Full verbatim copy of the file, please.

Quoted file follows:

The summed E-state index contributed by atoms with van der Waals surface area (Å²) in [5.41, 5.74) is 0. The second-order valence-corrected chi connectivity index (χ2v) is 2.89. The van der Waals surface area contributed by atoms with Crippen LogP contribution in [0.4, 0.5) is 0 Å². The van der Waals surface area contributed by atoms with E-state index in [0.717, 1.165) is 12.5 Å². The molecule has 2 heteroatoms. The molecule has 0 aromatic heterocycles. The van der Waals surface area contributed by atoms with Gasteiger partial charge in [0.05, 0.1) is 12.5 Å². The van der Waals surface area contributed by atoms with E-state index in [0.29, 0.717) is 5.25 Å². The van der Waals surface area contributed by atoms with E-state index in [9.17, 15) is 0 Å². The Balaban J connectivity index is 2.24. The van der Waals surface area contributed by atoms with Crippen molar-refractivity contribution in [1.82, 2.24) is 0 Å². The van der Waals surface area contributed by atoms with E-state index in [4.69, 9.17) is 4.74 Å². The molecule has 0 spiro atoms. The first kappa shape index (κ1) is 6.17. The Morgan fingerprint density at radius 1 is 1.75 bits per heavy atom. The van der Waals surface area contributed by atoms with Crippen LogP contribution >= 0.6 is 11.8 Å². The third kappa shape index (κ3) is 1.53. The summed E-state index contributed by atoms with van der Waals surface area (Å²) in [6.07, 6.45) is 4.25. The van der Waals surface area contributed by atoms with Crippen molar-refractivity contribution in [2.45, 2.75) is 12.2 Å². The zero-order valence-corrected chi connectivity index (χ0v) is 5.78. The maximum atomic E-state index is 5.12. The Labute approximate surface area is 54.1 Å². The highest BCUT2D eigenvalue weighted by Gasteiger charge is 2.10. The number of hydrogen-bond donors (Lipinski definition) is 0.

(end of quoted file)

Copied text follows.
The summed E-state index contributed by atoms with van der Waals surface area (Å²) in [5.41, 5.74) is 0. The second-order valence-corrected chi connectivity index (χ2v) is 2.89. The van der Waals surface area contributed by atoms with Crippen LogP contribution in [0.4, 0.5) is 0 Å². The van der Waals surface area contributed by atoms with E-state index in [0.717, 1.165) is 12.5 Å². The molecule has 2 heteroatoms. The molecule has 0 aromatic heterocycles. The van der Waals surface area contributed by atoms with Gasteiger partial charge in [0.05, 0.1) is 12.5 Å². The van der Waals surface area contributed by atoms with E-state index in [0.29, 0.717) is 5.25 Å². The van der Waals surface area contributed by atoms with E-state index in [9.17, 15) is 0 Å². The Balaban J connectivity index is 2.24. The van der Waals surface area contributed by atoms with Crippen molar-refractivity contribution in [1.82, 2.24) is 0 Å². The van der Waals surface area contributed by atoms with E-state index in [4.69, 9.17) is 4.74 Å². The molecule has 0 spiro atoms. The first kappa shape index (κ1) is 6.17. The Morgan fingerprint density at radius 1 is 1.75 bits per heavy atom. The van der Waals surface area contributed by atoms with Crippen LogP contribution >= 0.6 is 11.8 Å². The third kappa shape index (κ3) is 1.53. The summed E-state index contributed by atoms with van der Waals surface area (Å²) in [6.07, 6.45) is 4.25. The van der Waals surface area contributed by atoms with Crippen molar-refractivity contribution in [2.45, 2.75) is 12.2 Å². The zero-order valence-corrected chi connectivity index (χ0v) is 5.78. The maximum atomic E-state index is 5.12. The Labute approximate surface area is 54.1 Å². The highest BCUT2D eigenvalue weighted by Gasteiger charge is 2.10. The number of hydrogen-bond donors (Lipinski definition) is 0.